Monday, February 11, 2013

The Transfiguration of our Lord (Luke 9:28-36)

“As he was saying these things, a cloud came and overshadowed them, and they were afraid as they entered the cloud. And a voice came out of the cloud, saying, ‘This is my Son, my Chosen One; listen to Him!” Grace, mercy, and peace to you from God our Father and from our Lord and our Savior Jesus Christ, Amen. The text for our sermon on our celebration of the Transfiguration of our Lord comes from the Gospel lesson read a few moments ago from the ninth chapter of the Gospel according to Saint Luke. Dear friends in Christ, as an old man, nearing the inevitable martyrdom that would bring his life to a close, Peter looked back on this day, he reflected on the Transfiguration. In his second letter, the leader of the disciples tells us, “We did not follow cleverly devised myths when we make known to you the power and coming of our Lord Jesus Christ, but we were eyewitnesses of His majesty.”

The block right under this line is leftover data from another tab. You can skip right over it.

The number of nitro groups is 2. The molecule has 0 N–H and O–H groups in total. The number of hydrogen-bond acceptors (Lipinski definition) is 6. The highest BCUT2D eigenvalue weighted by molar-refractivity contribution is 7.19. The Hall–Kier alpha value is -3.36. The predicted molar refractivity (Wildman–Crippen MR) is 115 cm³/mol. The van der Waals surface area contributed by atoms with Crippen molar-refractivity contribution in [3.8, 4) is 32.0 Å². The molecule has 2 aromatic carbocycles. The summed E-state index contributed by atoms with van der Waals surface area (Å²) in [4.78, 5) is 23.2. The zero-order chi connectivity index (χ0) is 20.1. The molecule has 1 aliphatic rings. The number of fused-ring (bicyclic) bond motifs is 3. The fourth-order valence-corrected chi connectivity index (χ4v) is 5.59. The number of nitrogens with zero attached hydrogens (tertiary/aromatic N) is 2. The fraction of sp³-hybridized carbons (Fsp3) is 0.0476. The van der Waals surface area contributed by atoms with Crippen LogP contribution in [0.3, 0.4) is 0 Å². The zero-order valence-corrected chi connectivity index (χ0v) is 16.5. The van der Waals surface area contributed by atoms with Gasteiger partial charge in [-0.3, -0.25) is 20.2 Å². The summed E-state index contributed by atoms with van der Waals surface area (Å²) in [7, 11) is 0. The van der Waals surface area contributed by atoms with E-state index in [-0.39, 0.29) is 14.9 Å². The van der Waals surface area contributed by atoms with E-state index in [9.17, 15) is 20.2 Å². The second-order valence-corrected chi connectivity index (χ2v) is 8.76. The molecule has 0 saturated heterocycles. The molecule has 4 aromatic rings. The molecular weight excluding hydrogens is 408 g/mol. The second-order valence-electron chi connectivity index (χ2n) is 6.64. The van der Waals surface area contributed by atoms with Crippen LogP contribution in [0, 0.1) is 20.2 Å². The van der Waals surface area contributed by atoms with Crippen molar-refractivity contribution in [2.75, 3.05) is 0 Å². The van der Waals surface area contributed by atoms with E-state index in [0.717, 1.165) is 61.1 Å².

As he writes these words, the events of that remarkable day come flowing back. He sees the face of Jesus, shining like the sun, His clothing dazzlingly white; human language is inadequate to describe the glory of the incarnate Son of God. He sees Moses and Elijah talking with Jesus, representing the Law and the Prophets; the Old Testament has come to testify once more to the Christ. Peter remembers with shame his foolish question, his desire to keep the glory in tents, like the tabernacle of old—Luke kindly writes that he didn’t know what he was saying. And who could’ve thought clearly on the mountain that day? Brilliant glory blinding your eyes, seeing the greatest saints of God walking this earth again, joy and fear and wonder all mixed together? You would’ve lost your mind, too. And Peter remembers God’s response to his foolish question. The cloud overshadowed them, a cloud that brought fear into trembling hearts. This is the cloud of God’s presence, the cloud of His glory, and it is terror for a sinner to fall into the hands of the living God. But there is no destruction in that cloud, instead a voice, the voice of God Himself, speaking not to Jesus, not to Moses or Elijah, but to Peter, James, and John. What did this voice declare? “This is my Son, my Chosen One; listen to Him!”